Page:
President George W. Bush of the United States and Crown Prince Abdullah of Saudi ArabiaSocial Transactions: We're Doing It My Way
We have choices about how we conduct social transactions — greetings, partings, opening doors, and so on. Some transactions require that we collaborate with others. In social transactions, how do we decide whose preferences rule?
The cockpit of an A340 Airbus airlinerThe Limits of Status Reports: II
We aren't completely free to specify the content or frequency of status reports from the people who write them. There are limits on both. Here's Part II of an exploration of those limits.
A review meetingReframing Revision Resentment: II
When we're required to revise something previously produced — prose, designs, software, whatever, we sometimes experience frustration with those requiring the revisions. Here are some alternative perspectives that can be helpful.

See also Effective Communication at Work and Managing Your Boss for more related articles.

Forthcoming issues of Point Lookout

Domestic turkeys. The turkey has become known for lack of intelligence.Coming July 24: The Stupidity Attribution Error
In workplace debates, we sometimes conclude erroneously that only stupidity can explain why our debate partners fail to grasp the elegance or importance of our arguments. There are many other possibilities. Available here and by RSS on July 24.
A happy dogAnd on July 31: More Things I've Learned Along the Way: IV
When I have an important insight, or when I'm taught a lesson, I write it down. Here's Part IV from my personal collection. Available here and by RSS on July 31.

Coaching services

I offer email and telephone coaching at both corporate and individual rates. Contact Rick for details at rbrenmhXARWRMUvVyOdHlner@ChacxgDmtwOKrxnripPCoCanyon.com or (650) 787-6475, or toll-free in the continental US at (866) 378-5470.

Get the ebook!

Past issues of Point Lookout are available in six ebooks:

Reprinting this article

Are you a writer, editor or publisher on deadline? Are you looking for an article that will get people talking and get compliments flying your way? You can have 500 words in your inbox in one hour. License any article from this Web site. More info

Public seminars

The Race to the South Pole: Lessons in Leadership
On 14The Race to the South Pole: Lessons in Leadership December 1911, four men led by Roald Amundsen reached the South Pole. Thirty-five days later, Robert F. Scott and four others followed. Amundsen had won the race to the pole. Amundsen's party returned to base on 26 January 1912. Scott's party perished. As historical drama, why this happened is interesting enough. But to organizational leaders, business analysts, project sponsors, and project managers, the story is fascinating. We'll use the history of this event to explore lessons in leadership and its application to organizational efforts. A fascinating and refreshing look at leadership from the vantage point of history. Read more about this program. Here's a date for this program:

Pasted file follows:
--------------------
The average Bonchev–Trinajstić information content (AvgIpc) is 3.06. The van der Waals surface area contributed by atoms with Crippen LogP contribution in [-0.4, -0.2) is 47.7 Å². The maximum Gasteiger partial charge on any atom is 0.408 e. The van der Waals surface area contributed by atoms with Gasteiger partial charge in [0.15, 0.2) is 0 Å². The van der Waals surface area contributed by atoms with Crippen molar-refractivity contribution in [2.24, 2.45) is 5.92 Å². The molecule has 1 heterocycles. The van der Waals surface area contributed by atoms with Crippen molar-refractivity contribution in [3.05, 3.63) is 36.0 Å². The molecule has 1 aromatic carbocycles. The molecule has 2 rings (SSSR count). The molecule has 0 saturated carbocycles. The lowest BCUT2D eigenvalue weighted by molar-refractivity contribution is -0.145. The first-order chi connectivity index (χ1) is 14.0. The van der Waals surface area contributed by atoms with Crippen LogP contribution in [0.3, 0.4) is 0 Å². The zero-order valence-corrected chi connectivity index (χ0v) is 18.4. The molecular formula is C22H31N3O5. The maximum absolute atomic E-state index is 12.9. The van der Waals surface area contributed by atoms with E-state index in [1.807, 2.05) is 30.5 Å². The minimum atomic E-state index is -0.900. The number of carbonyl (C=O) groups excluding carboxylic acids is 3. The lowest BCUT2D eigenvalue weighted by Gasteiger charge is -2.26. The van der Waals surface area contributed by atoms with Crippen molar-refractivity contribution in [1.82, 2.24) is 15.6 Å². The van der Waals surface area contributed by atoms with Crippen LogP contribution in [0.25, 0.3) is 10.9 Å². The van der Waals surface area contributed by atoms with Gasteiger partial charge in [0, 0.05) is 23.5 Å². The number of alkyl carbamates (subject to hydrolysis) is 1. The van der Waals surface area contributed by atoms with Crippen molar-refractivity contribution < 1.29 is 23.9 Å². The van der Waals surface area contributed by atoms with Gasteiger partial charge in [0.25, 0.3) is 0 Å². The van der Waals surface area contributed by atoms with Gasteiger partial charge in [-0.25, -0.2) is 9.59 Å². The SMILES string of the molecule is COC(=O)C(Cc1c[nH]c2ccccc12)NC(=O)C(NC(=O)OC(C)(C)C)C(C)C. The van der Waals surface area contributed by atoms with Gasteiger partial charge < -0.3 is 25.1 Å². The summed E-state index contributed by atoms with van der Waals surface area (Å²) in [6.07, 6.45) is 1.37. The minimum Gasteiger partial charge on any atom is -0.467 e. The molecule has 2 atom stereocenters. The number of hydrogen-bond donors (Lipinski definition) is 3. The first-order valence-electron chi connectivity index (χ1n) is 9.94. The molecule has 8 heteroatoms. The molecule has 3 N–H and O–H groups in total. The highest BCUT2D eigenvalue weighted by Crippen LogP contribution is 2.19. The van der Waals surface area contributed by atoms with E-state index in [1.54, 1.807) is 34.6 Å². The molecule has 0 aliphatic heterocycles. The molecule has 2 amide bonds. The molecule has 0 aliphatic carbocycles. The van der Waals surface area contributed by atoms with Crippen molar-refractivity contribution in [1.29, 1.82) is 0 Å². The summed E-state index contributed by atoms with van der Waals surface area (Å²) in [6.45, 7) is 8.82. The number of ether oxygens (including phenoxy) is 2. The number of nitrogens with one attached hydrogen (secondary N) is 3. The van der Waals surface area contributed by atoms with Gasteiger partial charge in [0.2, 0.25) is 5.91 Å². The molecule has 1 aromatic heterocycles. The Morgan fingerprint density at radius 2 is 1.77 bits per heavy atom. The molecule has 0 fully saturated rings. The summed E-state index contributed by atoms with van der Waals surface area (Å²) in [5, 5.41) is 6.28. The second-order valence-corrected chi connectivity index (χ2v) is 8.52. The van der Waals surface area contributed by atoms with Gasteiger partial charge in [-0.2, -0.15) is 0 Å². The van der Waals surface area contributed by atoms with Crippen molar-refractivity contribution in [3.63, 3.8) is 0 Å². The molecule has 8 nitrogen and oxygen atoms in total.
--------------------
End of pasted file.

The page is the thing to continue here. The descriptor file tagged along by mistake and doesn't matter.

The Power Affect: How We Express Our Personal Power
Many The Power Affect: How We Express Personal Powerpeople who possess real organizational power have a characteristic demeanor. It's the way they project their presence. I call this the power affect. Some people — call them power pretenders — adopt the power affect well before they attain significant organizational power. Unfortunately for their colleagues, and for their organizations, power pretenders can attain organizational power out of proportion to their merit or abilities. Understanding the power affect is therefore important for anyone who aims to attain power, or anyone who works with power pretenders. Read more about this program.

Follow Rick

Send email or subscribe to one of my newsletters Follow me at LinkedIn Follow me at Twitter, or share a tweet Subscribe to RSS feeds Subscribe to RSS feeds
The message of Point Lookout is unique. Help get the message out. Please donate to help keep Point Lookout available for free to everyone.
Technical Debt for Policymakers BlogMy blog, Technical Debt for Policymakers, offers resources, insights, and conversations of interest to policymakers who are concerned with managing technical debt within their organizations. Get the millstone of technical debt off the neck of your organization!
Go For It: Sometimes It's Easier If You RunBad boss, long commute, troubling ethical questions, hateful colleague? Learn what we can do when we love the work but not the job.
303 Tips for Virtual and Global TeamsLearn how to make your virtual global team sing.
101 Tips for Managing ChangeAre you managing a change effort that faces rampant cynicism, passive non-cooperation, or maybe even outright revolt?
101 Tips for Effective MeetingsLearn how to make meetings more productive — and more rare.
Exchange your "personal trade secrets" — the tips, tricks and techniques that make you an ace — with other aces, anonymously. Visit the Library of Personal Trade Secrets.